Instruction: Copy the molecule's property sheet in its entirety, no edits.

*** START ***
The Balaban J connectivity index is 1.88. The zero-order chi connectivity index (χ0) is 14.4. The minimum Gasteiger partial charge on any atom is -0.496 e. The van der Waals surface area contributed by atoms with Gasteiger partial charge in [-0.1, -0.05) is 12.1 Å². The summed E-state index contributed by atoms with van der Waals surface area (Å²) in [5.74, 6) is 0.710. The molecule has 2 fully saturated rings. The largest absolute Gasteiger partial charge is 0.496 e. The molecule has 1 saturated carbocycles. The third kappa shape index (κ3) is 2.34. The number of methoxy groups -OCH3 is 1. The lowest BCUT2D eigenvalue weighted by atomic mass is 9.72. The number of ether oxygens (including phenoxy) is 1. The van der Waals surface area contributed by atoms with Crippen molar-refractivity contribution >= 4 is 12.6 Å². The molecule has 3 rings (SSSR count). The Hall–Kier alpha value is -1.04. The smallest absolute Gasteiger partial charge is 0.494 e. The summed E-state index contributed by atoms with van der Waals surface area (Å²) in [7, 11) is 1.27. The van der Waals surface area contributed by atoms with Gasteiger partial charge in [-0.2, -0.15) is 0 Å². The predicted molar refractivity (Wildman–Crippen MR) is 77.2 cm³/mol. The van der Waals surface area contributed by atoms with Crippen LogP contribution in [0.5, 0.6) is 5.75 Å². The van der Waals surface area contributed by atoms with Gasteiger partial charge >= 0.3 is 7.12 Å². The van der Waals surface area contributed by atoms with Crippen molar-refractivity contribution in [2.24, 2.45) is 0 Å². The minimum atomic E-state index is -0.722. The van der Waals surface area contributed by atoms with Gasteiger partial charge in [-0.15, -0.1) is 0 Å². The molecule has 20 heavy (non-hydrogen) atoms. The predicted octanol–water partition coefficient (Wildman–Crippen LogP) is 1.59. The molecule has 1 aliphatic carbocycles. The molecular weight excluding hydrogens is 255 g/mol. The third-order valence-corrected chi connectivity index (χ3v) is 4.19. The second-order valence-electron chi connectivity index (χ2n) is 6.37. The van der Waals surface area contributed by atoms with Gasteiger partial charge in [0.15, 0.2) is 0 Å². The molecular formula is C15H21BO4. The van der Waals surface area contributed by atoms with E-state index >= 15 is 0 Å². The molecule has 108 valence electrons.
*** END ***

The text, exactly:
The Balaban J connectivity index is 1.88. The zero-order chi connectivity index (χ0) is 14.4. The minimum Gasteiger partial charge on any atom is -0.496 e. The van der Waals surface area contributed by atoms with Gasteiger partial charge in [-0.1, -0.05) is 12.1 Å². The summed E-state index contributed by atoms with van der Waals surface area (Å²) in [5.74, 6) is 0.710. The molecule has 2 fully saturated rings. The largest absolute Gasteiger partial charge is 0.496 e. The molecule has 1 saturated carbocycles. The third kappa shape index (κ3) is 2.34. The number of methoxy groups -OCH3 is 1. The lowest BCUT2D eigenvalue weighted by atomic mass is 9.72. The number of ether oxygens (including phenoxy) is 1. The van der Waals surface area contributed by atoms with Crippen molar-refractivity contribution >= 4 is 12.6 Å². The molecule has 3 rings (SSSR count). The Hall–Kier alpha value is -1.04. The smallest absolute Gasteiger partial charge is 0.494 e. The summed E-state index contributed by atoms with van der Waals surface area (Å²) in [7, 11) is 1.27. The van der Waals surface area contributed by atoms with Gasteiger partial charge in [-0.2, -0.15) is 0 Å². The predicted molar refractivity (Wildman–Crippen MR) is 77.2 cm³/mol. The van der Waals surface area contributed by atoms with Crippen LogP contribution in [0.5, 0.6) is 5.75 Å². The van der Waals surface area contributed by atoms with Gasteiger partial charge >= 0.3 is 7.12 Å². The van der Waals surface area contributed by atoms with Crippen molar-refractivity contribution in [2.24, 2.45) is 0 Å². The minimum atomic E-state index is -0.722. The van der Waals surface area contributed by atoms with Gasteiger partial charge in [-0.15, -0.1) is 0 Å². The molecule has 20 heavy (non-hydrogen) atoms. The predicted octanol–water partition coefficient (Wildman–Crippen LogP) is 1.59. The molecule has 1 aliphatic carbocycles. The molecular weight excluding hydrogens is 255 g/mol. The third-order valence-corrected chi connectivity index (χ3v) is 4.19. The second-order valence-electron chi connectivity index (χ2n) is 6.37. The van der Waals surface area contributed by atoms with Gasteiger partial charge in [0.15, 0.2) is 0 Å². The molecular formula is C15H21BO4. The van der Waals surface area contributed by atoms with E-state index >= 15 is 0 Å². The molecule has 108 valence electrons.